There are hundreds of Shrines to see in Tokyo, and deciding which ones to see can be tough. I often feel like I'm missing out if I don't make it to every big item on the "must-see" list. The Meiji Shrine was one of those locations you see on every list, and I thought I'd be remiss not to see it.
It was an easy journey to get the shrine. Just a hop, skip and a jump from the Harajuku train station. It was lightly raining when I got off the metro, so I was glad to have my little travel umbrella with me but under the canopy of trees, you barely needed it.
Yoyogi Park Pathway
I had gotten up super early in the morning, so my walk to the temple was met with absolute silence as there was no one else on the pathway but myself. It was the most peaceful walk through a beautiful forest; it felt like I was miles away from the city despite being inside the heart of it. Over 100,000 trees, made up of 365 different species from various regions throughout Japan, surround the shrine. Coffee in hand, it was a most relaxing stroll to start off the morning.
The Meiji Shrine is dedicated to the deified spirits of Emperor Meiji and the Empress Shoken. Compared to other shrines throughout the city, this one is rather new, being built in 1920, after the death of the emperor and empress. Although it was destroyed during the air raids of WWII, it was quickly rebuilt in the same style as the original after donation efforts from the region.
Meiji is one of Japan's most visited shrines and welcomes more than three million visitors during their New Years celebrations alone. Throughout the year, the shrine is one of the most popular places for wedding ceremonies, and I was even lucky enough to see two couples and their families on their way inside. The ceremonies are private and not open to the public, but if you're quick, you can usually see them as they arrive.
After a short walk through the forest, you arrive at the large torii gates inviting you into the shrine complex. The torii gate is over 40 feet tall and made from a 1,500-year-old cypress tree. There is something so magnificent yet simple about this design and gives the entire place a sense of magnitude.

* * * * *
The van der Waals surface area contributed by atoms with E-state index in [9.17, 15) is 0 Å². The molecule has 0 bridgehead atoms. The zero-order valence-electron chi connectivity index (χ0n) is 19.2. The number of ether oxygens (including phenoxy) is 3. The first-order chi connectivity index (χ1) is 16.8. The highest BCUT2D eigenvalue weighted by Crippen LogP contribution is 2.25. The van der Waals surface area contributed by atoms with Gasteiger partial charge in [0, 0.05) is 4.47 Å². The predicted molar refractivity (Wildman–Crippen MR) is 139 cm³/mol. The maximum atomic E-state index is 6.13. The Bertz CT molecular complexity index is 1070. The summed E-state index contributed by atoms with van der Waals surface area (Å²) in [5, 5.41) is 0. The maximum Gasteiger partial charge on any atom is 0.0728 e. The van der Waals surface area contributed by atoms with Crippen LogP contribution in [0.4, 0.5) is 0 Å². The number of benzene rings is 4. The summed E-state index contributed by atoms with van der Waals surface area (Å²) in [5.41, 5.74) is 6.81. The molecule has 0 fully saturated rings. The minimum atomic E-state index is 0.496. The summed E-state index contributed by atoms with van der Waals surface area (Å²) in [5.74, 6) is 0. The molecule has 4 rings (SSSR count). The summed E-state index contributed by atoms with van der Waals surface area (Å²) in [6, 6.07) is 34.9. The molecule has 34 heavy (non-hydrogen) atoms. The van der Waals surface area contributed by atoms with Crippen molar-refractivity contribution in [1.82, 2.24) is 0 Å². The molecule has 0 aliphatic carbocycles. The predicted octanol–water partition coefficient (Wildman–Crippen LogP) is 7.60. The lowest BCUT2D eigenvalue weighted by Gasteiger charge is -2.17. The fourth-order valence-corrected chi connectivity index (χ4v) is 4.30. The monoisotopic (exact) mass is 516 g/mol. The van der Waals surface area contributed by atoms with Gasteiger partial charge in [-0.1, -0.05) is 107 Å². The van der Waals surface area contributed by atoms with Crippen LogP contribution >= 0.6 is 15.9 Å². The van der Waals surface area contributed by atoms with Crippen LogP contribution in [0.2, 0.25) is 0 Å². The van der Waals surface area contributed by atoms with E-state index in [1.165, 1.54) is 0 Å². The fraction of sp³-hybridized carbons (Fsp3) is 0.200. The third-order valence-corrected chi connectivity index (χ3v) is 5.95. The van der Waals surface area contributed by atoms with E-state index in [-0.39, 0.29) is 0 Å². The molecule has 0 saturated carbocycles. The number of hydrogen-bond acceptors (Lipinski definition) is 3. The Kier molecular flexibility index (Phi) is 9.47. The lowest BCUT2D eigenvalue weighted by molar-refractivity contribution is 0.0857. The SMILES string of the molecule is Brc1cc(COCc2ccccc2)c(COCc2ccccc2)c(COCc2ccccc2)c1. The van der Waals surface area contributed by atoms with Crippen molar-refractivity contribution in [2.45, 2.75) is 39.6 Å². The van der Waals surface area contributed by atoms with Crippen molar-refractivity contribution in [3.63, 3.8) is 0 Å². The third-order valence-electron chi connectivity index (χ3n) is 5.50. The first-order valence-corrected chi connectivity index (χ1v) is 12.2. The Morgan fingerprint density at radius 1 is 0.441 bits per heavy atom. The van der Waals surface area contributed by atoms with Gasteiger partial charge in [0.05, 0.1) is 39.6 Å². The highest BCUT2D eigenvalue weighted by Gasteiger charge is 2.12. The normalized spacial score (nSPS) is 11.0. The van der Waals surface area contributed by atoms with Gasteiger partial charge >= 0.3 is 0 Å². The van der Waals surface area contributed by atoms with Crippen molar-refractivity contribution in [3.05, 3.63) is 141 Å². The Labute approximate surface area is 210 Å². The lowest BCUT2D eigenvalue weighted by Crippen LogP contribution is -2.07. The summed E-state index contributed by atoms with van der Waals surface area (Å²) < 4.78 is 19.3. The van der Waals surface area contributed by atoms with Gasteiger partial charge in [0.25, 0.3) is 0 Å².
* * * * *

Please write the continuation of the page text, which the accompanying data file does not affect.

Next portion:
Before entering the temple, and the sacred grounds, you take a moment to cleanse yourself at the water station. Here you can purify your hands and mouth from the gilded dragon fountain.
The main area is a made up of various sacred buildings, each one serving a particular purpose. The "Naien" is the name for the inner part of the complex. There is also the "Gaien" which is the outer area compromised of the Meiji Memorial Picture Gallery, the National sports stadium and the Meiji Memorial Hall
Inside the Naien, visitors can make offerings at the main hall, buy good luck charms blessed by the priests or write out a wish on a wooden ema to hang on the wall with all the others.
During the spring and summer, the temple gardens are a sought after destination and require a separate entrance fee. Since it was the fall and there wasn't much to see I skipped out on this option but during the summer the inner garden is home to a beautiful set of blooming iris flowers which draw people from all over Japan.
At the north end of the compound is the Treasure House which displays the personal belongings of the Emperor and Empress, including the royal carriage which the Emperor rode in to attend the first day of the shrine's construction. There is also a small museum on site which regularly houses temporary exhibitions.
Overall, this shrine is not as impressive or flashy as some of the more colourful and ostentatious temples we saw during our travels in Japan. But there was something about it's restrained and unpretentious design that made it feel a part of the natural surroundings. Like something that grew out of the forest, not built within it.
At first, I remember feeling let down and not as impressed with it as with other temples, but the more time I spent in it's quiet, reflective environs, the more and more I grew to appreciate its austerity.
As I left the shrine, to walk back towards the main street, I took a moment to observe the artistically painted stack a sake barrels that adorned the pathway near the shrine. Although they look like real sake barrels, they are not full of wine. They are "kazaridaru" which means "decoration barrel". Despite being physically empty, they are full of cultural significance. The characters used to write the word "sake" are the same as the characters used to write "God". Therefore, to drink sake was to feel closer to the gods.
The sake manufacturers and the Meiji shrine maintain a symbiotic relationship where the priests pray for the good fortunes of the companies and in turn, the manufacturers donate sake to the shrine to use during their ceremonies and festivals. Looking at each barrel and guessing at the significance of their drawings is a fun game to play as you're passing by.
Opposite the sake are barrels of wine that serve the same purpose. But don't look as cute.
All in all, the Meiji shrine is a worthwhile jaunt from Harajuku or Yoyogi park if you're in the area, and is the perfect place to visit for a moment of quiet reflection. Go early in the morning to avoid the crowds!